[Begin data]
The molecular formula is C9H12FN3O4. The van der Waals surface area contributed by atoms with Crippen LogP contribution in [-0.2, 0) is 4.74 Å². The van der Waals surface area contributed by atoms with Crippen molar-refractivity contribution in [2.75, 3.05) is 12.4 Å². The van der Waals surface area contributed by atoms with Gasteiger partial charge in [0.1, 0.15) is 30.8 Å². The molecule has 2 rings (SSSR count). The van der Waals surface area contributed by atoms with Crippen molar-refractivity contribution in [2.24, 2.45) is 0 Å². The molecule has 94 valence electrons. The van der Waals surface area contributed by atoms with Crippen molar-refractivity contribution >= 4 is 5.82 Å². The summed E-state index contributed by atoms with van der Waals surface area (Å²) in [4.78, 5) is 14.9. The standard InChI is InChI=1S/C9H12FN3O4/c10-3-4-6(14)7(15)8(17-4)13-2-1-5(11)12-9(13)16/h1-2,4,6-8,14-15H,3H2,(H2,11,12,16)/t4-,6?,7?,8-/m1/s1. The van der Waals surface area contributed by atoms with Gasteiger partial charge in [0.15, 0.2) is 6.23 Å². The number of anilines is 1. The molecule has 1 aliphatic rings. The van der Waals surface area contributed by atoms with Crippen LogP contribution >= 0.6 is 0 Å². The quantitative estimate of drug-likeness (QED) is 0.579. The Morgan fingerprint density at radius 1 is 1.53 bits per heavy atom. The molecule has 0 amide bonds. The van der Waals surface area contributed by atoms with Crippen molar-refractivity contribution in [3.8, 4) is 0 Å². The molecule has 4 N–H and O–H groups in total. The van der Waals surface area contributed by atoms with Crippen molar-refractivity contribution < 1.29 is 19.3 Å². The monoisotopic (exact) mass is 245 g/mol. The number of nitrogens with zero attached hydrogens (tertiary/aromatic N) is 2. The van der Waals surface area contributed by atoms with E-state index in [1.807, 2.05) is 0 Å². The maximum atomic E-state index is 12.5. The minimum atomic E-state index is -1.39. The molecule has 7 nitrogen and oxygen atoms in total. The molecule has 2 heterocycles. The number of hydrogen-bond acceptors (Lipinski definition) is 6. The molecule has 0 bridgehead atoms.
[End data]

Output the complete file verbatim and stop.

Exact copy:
The molecular formula is C9H12FN3O4. The van der Waals surface area contributed by atoms with Crippen LogP contribution in [-0.2, 0) is 4.74 Å². The van der Waals surface area contributed by atoms with Crippen molar-refractivity contribution in [2.75, 3.05) is 12.4 Å². The van der Waals surface area contributed by atoms with Gasteiger partial charge in [0.1, 0.15) is 30.8 Å². The molecule has 2 rings (SSSR count). The van der Waals surface area contributed by atoms with Crippen molar-refractivity contribution in [2.24, 2.45) is 0 Å². The molecule has 94 valence electrons. The van der Waals surface area contributed by atoms with Crippen molar-refractivity contribution >= 4 is 5.82 Å². The summed E-state index contributed by atoms with van der Waals surface area (Å²) in [4.78, 5) is 14.9. The standard InChI is InChI=1S/C9H12FN3O4/c10-3-4-6(14)7(15)8(17-4)13-2-1-5(11)12-9(13)16/h1-2,4,6-8,14-15H,3H2,(H2,11,12,16)/t4-,6?,7?,8-/m1/s1. The van der Waals surface area contributed by atoms with Gasteiger partial charge in [0.15, 0.2) is 6.23 Å². The number of anilines is 1. The molecule has 1 aliphatic rings. The van der Waals surface area contributed by atoms with Crippen LogP contribution >= 0.6 is 0 Å². The quantitative estimate of drug-likeness (QED) is 0.579. The Morgan fingerprint density at radius 1 is 1.53 bits per heavy atom. The molecule has 0 amide bonds. The van der Waals surface area contributed by atoms with Crippen molar-refractivity contribution in [3.8, 4) is 0 Å². The molecule has 4 N–H and O–H groups in total. The van der Waals surface area contributed by atoms with Crippen molar-refractivity contribution < 1.29 is 19.3 Å². The monoisotopic (exact) mass is 245 g/mol. The number of nitrogens with zero attached hydrogens (tertiary/aromatic N) is 2. The van der Waals surface area contributed by atoms with E-state index in [1.807, 2.05) is 0 Å². The maximum atomic E-state index is 12.5. The minimum atomic E-state index is -1.39. The molecule has 7 nitrogen and oxygen atoms in total. The molecule has 2 heterocycles. The number of hydrogen-bond acceptors (Lipinski definition) is 6. The molecule has 0 bridgehead atoms.